A 100 Year Old Village in Mt.Dora Makes the Perfect Day Trip for Antique Fanciers
My hidden gem
I have always viewed antiques as a looking glass into times that have long since passed. Objects that may seem relatively unimportant to others can hold a lot of unseen meaning in them, which is part of the allure of antiques. Through my search for more places to gather antiques from, I came across the small city of Mt. Dora, located in central Florida.
The beginnings of the village
I enjoy antiques dearly, so it is always essential for me to understand the history and origins of new topics, such as learning about this town for the first time.
Mt. Dora, Florida, is a city that one could consider a gem in the rough. Roughly 35 miles outside of Orlando, it is the perfect destination for people looking for a stop on a road trip or interested in antiques. However, Mt. Dora's beginnings are humble. The area settled during the mid-1800s, and at the later end of the century, it and the adjacent lake named after one of the earlier settlers: Dora Ann Drawdy.
It wouldn't be until the 1920s before the small town saw noticeable growth. The location of the city made it a prime location for boaters, anglers, and hunters. Many buildings and features from this time still stand today, such as the Alexander House and the Donnelly House.
The antique center on the outskirts
One aspect of this village that piqued my interest has been their open-air bazaar of antique vendors. The Renninger's Antique Center on the outskirts of Mount Dora is home to over 180 antique vendors selling their collection of items that they have amassed through their lives and antiquing careers.
This 100+ acre market is home to not only the antique center but also a weekend farmer's market, a consignment area, and a "Street of Shops." The farmer's market also doubles as a flea market, meaning that there will also be the chance of finding more antiques in addition to fresh produce from local farmers. The consignment area, located inside the antique center, displays specifically delicate antiques and other collectibles to browse. And finally, the Street of Shops is located just outside of the antique center. These buildings are smaller and separated on a decorated path but are home to their collections of antiques to peruse.
As I walk through the dedicated and decorated booths of the vendors at this market, it never fails to amaze me with the variety of offered antiques. Different vendors, naturally, will have different focuses for their shops. Some vendors I pass by direct their focus on jewelry, crystal, and glassware, appealing to the timeless nature of these treasures. Other vendors proudly show off items that have been in their families for generations, excited to tell passing shoppers about the history and memories those items hold. One booth may hold antiques that are loved and have seen well past their prime, while the next booth may have carefully cleaned, restored, and protected antiques that look as if they were fresh from creation.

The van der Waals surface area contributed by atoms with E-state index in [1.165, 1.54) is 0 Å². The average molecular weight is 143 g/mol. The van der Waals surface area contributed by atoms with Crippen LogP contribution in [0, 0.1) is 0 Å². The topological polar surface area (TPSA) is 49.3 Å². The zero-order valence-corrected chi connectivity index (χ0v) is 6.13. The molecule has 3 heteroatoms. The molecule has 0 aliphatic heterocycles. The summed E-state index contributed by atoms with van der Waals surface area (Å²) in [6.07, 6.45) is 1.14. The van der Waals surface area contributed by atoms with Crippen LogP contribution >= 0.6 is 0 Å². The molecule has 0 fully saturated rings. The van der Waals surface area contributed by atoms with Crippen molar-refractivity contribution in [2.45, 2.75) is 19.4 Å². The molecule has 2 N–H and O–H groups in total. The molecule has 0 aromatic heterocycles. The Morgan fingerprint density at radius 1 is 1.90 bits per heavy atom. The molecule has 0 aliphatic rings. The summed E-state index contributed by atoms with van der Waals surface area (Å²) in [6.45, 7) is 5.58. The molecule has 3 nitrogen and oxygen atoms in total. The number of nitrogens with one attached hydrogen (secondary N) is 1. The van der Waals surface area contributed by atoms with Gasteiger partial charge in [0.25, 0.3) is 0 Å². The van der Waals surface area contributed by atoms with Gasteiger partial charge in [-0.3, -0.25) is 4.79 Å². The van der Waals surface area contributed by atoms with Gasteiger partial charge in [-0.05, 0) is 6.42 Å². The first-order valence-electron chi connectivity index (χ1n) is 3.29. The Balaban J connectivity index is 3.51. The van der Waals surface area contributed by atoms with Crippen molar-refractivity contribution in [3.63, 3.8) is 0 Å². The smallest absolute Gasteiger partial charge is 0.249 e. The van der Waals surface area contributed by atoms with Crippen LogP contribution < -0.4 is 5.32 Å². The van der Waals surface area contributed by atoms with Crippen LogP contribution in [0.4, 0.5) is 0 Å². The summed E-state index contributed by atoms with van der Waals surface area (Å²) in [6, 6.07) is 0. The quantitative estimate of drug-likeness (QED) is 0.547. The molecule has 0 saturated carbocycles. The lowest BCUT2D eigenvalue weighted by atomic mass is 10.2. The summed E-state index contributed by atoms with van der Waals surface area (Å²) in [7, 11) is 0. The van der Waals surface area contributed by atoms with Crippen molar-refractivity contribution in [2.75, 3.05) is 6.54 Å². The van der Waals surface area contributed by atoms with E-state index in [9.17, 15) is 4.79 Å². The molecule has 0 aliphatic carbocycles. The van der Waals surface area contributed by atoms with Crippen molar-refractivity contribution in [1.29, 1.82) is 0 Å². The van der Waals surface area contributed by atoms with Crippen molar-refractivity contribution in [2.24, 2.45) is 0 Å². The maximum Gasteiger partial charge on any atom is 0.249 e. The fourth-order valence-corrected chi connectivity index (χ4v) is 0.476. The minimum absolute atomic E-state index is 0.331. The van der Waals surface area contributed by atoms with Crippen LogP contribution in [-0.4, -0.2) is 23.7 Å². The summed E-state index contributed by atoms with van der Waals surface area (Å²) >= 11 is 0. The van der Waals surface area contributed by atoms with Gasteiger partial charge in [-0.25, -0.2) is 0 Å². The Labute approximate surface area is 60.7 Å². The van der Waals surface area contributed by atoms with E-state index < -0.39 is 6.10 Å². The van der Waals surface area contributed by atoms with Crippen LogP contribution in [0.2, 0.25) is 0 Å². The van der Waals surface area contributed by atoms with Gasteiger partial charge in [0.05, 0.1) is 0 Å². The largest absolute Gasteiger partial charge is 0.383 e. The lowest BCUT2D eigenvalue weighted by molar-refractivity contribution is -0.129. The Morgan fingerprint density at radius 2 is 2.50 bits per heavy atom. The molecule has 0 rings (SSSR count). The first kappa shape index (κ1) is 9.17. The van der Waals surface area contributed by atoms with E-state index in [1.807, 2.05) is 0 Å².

Downtown Dora's antique experience
For reasons that I quickly found out, this village is known as the "Antique Capital of Florida." In addition to the large, sprawling open market on the outskirts of town, the city's downtown district holds many antiques to be enjoyed by young and old alike. One of the first things I noticed about this part of the city was how the buildings lining the streets kept their more aged appearance, making everything feel anachronistic.
On the days that I don't travel out to the Antique Center and want to stay close to the city's heart, I tend to drift toward the Village Antique Mall. Without over 100 acres of land to sprawl across, this antique mall is a fair bit smaller than the previous one, but it still holds just as much charm. Across the 60 vendors at this mall, I have found items ranging from furniture to clocks bordering on 150 years of age to books on countless subjects.
Historical places of note in downtown
While walking downtown, I find that there is more to look at than shop windows. This busy portion of the city is home to its oldest attractions: the railroad depot, the Lakeside Inn, and the Donnelly House. The railroad depot dates to the first arrival of railroads in 1887, leading to an influx of tourists and freight and allowing the young town to flourish. Today, that depot holds the visitor's center and the Chamber of Commerce, with the bulk of the depot utilized as a banquet facility.
Both the Donnelly House and the Alexander House take my interest when I spend time in Mount Dora, Florida. The Alexander House is known as the Lakeside Inn today, as it went through a complete renovation in 2011 to become an icon of the town. This hotel has a lively history, from being a popular destination for snake hunts to being improved upon and visited by U.S. Presidents. The Donnelly House stands out against the historical backdrop of buildings with its iconic Queen Anne-style architecture. It was built as a gift to John P. Donnelly's wife in 1893, before becoming the town's first mayor just short of 20 years later.
Anytime I plan a trip near Orlando, I try and make time to stop by this historical footprint in Mount Dora. If not for the enjoyable atmosphere, for the prospect of finding new antiques that I can add to my collection.